As we reported, the California Legislature passed SB 1014 – the Clean Miles Standard and Incentive Program (the “Clean Miles Program”) – to reduce greenhouse gas emissions from “rideshare” vehicles. This led to the creation of the Clean Miles Standard regulation, which the California Air Resources Board (“CARB”) fully adopted in May 2021 after receiving stakeholder input. In sum, the Clean Miles Program directed CARB and the California Public Utilities Commission (“CPUC”) to develop and implement new requirements for transportation network companies (“TNCs”) like Uber and Lyft. In this blog post, we discuss the goals and three core requirements of the Clean Miles Program, the new regulations CARB just adopted in furtherance of those core requirements, and other obligations that lie ahead for TNCs.
The Clean Miles Program sets more stringent emissions standards for TNCs over time and encourages TNC drivers to shift to electric vehicles. The Clean Miles Program has three core requirements:
- In 2020, CARB established a greenhouse gas (“GHG”) emissions baseline for vehicles used in TNCs on a per-passenger-mile basis using 2018 as the base year;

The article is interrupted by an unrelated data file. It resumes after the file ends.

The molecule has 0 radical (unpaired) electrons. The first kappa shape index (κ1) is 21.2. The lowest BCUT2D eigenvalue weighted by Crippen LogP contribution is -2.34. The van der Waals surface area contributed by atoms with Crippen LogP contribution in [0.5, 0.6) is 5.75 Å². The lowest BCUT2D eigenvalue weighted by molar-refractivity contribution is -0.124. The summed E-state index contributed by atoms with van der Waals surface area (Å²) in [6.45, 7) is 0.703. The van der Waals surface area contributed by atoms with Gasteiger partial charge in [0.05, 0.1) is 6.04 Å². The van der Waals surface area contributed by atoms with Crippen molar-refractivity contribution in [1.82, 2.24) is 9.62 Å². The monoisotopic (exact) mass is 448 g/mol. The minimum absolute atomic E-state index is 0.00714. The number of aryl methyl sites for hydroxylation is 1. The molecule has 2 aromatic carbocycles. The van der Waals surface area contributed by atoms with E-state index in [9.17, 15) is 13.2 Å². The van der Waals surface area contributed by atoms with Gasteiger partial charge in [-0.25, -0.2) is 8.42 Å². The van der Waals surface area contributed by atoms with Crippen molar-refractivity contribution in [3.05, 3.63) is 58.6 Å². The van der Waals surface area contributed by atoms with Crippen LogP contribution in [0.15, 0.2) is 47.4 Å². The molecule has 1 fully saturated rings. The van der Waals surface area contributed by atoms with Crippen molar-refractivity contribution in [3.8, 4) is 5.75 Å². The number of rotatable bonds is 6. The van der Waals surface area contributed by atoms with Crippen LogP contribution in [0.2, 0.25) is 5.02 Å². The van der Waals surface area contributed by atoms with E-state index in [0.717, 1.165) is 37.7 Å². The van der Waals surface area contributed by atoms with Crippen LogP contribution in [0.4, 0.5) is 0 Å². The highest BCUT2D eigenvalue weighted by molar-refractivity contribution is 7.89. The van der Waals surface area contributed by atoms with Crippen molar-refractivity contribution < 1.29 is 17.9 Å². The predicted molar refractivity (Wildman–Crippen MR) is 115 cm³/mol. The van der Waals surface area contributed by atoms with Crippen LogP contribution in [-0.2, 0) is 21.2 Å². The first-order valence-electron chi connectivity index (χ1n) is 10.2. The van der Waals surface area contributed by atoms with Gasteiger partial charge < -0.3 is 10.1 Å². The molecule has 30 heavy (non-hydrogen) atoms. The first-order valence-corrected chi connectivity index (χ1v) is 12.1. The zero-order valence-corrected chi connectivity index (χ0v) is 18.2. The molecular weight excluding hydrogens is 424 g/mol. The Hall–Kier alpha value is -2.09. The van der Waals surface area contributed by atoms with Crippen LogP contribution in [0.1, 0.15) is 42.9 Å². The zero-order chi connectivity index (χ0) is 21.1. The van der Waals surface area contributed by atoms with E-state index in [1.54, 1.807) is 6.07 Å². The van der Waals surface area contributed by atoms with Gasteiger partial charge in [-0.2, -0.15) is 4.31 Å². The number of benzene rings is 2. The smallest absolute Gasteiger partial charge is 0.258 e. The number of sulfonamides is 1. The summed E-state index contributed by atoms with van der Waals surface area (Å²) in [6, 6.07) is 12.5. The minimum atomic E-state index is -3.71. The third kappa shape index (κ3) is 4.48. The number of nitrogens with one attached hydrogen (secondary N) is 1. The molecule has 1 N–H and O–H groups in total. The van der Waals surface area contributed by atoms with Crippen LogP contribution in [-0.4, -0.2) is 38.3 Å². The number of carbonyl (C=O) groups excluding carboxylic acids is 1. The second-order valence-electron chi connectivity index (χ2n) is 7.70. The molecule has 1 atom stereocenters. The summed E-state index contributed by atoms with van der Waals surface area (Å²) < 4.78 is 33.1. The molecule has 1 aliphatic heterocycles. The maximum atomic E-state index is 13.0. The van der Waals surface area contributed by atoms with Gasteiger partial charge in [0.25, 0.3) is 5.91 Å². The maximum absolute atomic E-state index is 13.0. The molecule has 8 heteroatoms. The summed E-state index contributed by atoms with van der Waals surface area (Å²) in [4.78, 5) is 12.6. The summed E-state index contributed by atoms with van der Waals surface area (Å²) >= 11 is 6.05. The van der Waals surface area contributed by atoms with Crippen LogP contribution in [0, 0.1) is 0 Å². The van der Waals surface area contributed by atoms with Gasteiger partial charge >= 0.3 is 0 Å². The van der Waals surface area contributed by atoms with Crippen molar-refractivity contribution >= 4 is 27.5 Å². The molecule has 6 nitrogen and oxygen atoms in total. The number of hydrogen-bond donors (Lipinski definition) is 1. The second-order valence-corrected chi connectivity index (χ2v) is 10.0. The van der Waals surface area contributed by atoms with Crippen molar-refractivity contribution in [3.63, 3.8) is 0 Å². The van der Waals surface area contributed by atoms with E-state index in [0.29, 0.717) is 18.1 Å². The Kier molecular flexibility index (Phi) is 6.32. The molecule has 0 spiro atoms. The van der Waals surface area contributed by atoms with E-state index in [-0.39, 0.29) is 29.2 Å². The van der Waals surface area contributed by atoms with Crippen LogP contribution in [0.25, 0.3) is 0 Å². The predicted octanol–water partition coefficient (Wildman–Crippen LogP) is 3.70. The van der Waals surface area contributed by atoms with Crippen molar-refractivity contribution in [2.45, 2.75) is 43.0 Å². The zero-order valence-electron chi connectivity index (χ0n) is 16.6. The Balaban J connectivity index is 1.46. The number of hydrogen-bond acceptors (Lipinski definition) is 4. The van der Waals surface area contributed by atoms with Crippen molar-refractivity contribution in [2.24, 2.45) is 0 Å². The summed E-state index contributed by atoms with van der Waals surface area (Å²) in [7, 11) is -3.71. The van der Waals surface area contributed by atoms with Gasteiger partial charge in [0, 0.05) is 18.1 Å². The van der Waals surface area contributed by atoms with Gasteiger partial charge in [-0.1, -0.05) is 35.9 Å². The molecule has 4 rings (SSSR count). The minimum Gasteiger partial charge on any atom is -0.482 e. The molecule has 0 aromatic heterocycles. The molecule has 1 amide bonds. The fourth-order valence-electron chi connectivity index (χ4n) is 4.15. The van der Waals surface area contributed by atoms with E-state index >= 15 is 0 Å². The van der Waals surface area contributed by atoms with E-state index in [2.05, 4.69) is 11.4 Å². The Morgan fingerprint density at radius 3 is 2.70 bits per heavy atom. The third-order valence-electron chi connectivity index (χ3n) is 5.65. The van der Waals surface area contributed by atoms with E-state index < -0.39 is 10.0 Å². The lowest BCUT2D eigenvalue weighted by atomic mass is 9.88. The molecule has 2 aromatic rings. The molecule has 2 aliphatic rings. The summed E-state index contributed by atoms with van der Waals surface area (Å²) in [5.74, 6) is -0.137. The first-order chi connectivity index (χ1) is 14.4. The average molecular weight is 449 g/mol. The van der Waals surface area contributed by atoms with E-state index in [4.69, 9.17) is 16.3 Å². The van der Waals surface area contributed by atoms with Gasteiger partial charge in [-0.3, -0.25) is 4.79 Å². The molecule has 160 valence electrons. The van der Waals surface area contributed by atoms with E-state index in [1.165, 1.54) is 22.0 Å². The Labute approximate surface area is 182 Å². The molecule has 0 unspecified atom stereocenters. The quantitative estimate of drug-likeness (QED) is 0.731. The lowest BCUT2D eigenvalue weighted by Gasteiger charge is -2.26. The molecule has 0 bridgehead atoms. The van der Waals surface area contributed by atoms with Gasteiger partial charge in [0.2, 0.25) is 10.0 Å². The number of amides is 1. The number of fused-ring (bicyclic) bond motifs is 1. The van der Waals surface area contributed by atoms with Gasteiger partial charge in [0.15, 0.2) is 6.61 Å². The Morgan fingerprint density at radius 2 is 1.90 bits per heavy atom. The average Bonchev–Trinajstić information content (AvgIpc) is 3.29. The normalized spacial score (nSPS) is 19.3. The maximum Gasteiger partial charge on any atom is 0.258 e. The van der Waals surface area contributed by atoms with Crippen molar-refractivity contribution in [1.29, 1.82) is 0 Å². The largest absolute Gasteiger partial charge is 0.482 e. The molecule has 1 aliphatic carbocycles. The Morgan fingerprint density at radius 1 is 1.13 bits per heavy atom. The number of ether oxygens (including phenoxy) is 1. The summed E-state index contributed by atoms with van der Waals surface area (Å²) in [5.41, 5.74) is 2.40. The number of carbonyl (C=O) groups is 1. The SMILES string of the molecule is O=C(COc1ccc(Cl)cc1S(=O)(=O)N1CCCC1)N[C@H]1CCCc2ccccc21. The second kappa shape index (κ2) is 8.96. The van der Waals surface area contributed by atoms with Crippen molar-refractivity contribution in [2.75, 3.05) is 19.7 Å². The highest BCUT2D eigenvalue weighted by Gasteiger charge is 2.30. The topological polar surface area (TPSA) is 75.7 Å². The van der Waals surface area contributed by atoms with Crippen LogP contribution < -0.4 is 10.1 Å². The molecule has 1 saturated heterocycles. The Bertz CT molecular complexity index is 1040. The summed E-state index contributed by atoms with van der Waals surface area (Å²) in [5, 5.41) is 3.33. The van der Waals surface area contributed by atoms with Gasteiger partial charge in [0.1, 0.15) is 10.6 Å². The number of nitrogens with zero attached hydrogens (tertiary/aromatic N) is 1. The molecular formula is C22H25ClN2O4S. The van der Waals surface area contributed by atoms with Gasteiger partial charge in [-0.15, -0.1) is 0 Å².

- In 2021, CARB and CPUC adopted and implemented, respectively, targets and goals (beginning in 2023) for TNCs to reduce GHG emissions per passenger-mile driven; and
- By January 1, 2022, and every two years thereafter, each TNC shall develop a GHG emissions reduction plan.
CARB satisfied the first requirement and determined the baseline emission rate (301 grams of carbon dioxide (“CO2“) for each mile traveled.
In furtherance of the second and third requirements—CARB adopted (in May 2021) a “Clean Miles Standard” regulation that imposes new requirements that require TNCs to provide information including, but not limited to: (i) total miles that TNC drivers complete; (ii) share of miles completed by qualified “zero-emissions” (e.g., zero-emission vehicle); (iii) miles-weighted average of network-wide CO2 to produce an estimate of the GHG emissions; and (iv) total passenger-miles completed using an average passengers-per-trip estimate to account for trips where exact passenger headcount was not captured. The new regulation also requires TNCs to submit annual reports and a compliance plan every two years starting in January 2022.